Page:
tall bailey button uggs UML Class Diagrams
You will have noticed that in most of the explanations so far, all of the classes have been shown with a particular form of diagram. These are known as UML (Unified Modelling Language) diagrams. These have a particular syntax and set of symbols, each of which denote different kinds of information and behaviour.
UML has specific syntax for both the items inside of a class, and the relationships between classes. There is more to UML syntax than this brief summary; however these are the most important points to remember.
UML is language inspecific, however some languages have features that others lack. For (mainly) this reason, it’s not uncommon to see minor deviations of the UML spec used by some programmers and system designers that are tailored more to their purposes.
This can sometimes make UML diagrams somewhat difficult to understand completely.
Attributes and Methods
Classes are made up of two kinds of attributes; variables and methods. These attributes share some notation forms (for example, listing a variable, or declaring visibility or behavioural modifiers), and some are unique (for example, a method’s return type.)Visibility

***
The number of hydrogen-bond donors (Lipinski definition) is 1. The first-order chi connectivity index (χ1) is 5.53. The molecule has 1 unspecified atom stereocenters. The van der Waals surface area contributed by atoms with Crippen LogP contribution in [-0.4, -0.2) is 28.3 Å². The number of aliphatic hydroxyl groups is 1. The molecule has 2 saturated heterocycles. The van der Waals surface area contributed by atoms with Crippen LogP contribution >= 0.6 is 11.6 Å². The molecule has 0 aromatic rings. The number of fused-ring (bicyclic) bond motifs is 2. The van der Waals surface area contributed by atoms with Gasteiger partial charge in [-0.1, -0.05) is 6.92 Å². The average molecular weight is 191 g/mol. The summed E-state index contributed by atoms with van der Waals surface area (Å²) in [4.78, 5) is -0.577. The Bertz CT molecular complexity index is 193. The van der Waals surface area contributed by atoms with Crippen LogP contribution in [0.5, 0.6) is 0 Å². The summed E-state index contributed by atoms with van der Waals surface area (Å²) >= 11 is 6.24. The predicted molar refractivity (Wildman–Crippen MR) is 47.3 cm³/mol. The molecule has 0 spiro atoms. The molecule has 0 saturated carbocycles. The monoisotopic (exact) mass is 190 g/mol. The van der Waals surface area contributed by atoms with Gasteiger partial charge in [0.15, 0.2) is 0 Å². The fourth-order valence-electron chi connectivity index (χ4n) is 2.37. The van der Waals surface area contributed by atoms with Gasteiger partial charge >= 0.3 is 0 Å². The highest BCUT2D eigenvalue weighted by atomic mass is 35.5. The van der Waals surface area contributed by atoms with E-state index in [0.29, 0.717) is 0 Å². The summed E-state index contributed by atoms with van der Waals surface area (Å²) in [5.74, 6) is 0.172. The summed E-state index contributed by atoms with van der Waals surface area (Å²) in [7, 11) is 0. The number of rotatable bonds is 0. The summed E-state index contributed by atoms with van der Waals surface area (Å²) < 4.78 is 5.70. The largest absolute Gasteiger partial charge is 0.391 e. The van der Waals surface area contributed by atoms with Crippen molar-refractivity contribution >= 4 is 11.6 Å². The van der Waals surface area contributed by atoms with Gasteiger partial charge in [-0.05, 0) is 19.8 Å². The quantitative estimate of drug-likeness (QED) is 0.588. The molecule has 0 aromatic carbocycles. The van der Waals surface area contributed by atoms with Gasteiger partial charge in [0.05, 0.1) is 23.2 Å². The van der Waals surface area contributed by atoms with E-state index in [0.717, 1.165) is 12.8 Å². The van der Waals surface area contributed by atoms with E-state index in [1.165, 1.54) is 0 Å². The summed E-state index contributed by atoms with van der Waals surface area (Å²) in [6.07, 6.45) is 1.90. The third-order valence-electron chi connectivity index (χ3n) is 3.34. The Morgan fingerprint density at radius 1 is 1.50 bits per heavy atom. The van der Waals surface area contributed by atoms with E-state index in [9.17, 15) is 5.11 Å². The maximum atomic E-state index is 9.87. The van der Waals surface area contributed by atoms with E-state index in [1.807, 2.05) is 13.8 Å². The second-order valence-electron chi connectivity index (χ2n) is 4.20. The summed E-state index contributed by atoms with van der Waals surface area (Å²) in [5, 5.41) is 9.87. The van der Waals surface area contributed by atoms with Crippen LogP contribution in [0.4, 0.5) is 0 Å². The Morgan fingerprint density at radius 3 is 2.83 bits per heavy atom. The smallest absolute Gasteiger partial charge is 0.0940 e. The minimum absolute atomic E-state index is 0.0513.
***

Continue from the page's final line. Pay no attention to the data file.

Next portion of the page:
The visibility is shown with a single character;The difference between association, aggregation and composition is confusing, and often the latter two terms are used interchangably. They mean something similar, but to different extents.
Assocation: there is some form of relationship where one class uses the services of another. For example,
an timekeeper uses a watch, but the watch may not be an intrinsic attribute of the timekeeper.
Aggregation: an item is comprised of another, and when you destroy the “whole”, it doesn’t also destroy the aggregated “parts”. For example, a Business is an aggregation of People, as a business is comprised of employees. However, if the business goes bankrupt and is dissolved, the people don’t get destroyed along with it.
Composition: an item is made up of another, in the sense of being a container. A “part” can only belong to one “whole” at a time. For example, a cookie jar is composed of cookies; no one cookie can be in two jars at the same time, and if you throw the cookie jar in the bin, the cookies inside get thrown out with it.
Practically speaking, the most important thing is identifying that there is a relationship between classes; don’t get too caught up in trying to be completely specific and taking a long time trying to determine the exact kind of association that is present.
UML Diagram Example
The diagram below is a diagram describing the relationships inherent in a small phone book manager program.
There is a standard phone number record, which is extended to a business number record. The driver class holds an instance of a data structure (which implements an interface specifying how it should interoperate),
and creates phone number record objects for storing into this structure.